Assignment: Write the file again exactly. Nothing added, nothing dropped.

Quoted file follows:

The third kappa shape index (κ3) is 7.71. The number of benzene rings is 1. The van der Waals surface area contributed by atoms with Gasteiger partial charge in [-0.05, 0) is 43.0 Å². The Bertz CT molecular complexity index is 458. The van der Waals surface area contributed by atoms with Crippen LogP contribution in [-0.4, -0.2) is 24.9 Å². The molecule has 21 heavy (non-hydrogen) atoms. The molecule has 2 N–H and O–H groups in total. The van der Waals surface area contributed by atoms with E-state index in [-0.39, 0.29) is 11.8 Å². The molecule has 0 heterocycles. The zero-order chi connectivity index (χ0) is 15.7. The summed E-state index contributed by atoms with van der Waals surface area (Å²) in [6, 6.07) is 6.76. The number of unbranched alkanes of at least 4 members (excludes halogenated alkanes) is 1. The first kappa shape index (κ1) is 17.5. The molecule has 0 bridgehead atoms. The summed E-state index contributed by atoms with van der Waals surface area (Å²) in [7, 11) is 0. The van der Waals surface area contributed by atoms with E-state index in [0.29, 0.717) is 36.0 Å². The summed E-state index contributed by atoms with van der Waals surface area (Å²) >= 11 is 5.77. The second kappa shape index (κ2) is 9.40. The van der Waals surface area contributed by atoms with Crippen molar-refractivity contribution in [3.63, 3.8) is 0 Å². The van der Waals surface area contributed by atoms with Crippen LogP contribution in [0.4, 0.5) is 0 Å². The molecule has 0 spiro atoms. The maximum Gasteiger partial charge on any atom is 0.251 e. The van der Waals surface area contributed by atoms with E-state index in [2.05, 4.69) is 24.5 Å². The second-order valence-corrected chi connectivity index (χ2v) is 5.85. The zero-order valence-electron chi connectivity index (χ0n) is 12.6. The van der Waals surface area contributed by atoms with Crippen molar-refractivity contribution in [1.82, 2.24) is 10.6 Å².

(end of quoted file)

The third kappa shape index (κ3) is 7.71. The number of benzene rings is 1. The van der Waals surface area contributed by atoms with Gasteiger partial charge in [-0.05, 0) is 43.0 Å². The Bertz CT molecular complexity index is 458. The van der Waals surface area contributed by atoms with Crippen LogP contribution in [-0.4, -0.2) is 24.9 Å². The molecule has 21 heavy (non-hydrogen) atoms. The molecule has 2 N–H and O–H groups in total. The van der Waals surface area contributed by atoms with E-state index in [-0.39, 0.29) is 11.8 Å². The molecule has 0 heterocycles. The zero-order chi connectivity index (χ0) is 15.7. The summed E-state index contributed by atoms with van der Waals surface area (Å²) in [6, 6.07) is 6.76. The number of unbranched alkanes of at least 4 members (excludes halogenated alkanes) is 1. The first kappa shape index (κ1) is 17.5. The molecule has 0 bridgehead atoms. The summed E-state index contributed by atoms with van der Waals surface area (Å²) in [7, 11) is 0. The van der Waals surface area contributed by atoms with E-state index in [0.29, 0.717) is 36.0 Å². The summed E-state index contributed by atoms with van der Waals surface area (Å²) >= 11 is 5.77. The second kappa shape index (κ2) is 9.40. The van der Waals surface area contributed by atoms with Crippen molar-refractivity contribution in [3.63, 3.8) is 0 Å². The van der Waals surface area contributed by atoms with Crippen LogP contribution in [0.4, 0.5) is 0 Å². The molecule has 0 spiro atoms. The maximum Gasteiger partial charge on any atom is 0.251 e. The van der Waals surface area contributed by atoms with E-state index in [2.05, 4.69) is 24.5 Å². The second-order valence-corrected chi connectivity index (χ2v) is 5.85. The zero-order valence-electron chi connectivity index (χ0n) is 12.6. The van der Waals surface area contributed by atoms with Crippen molar-refractivity contribution in [1.82, 2.24) is 10.6 Å².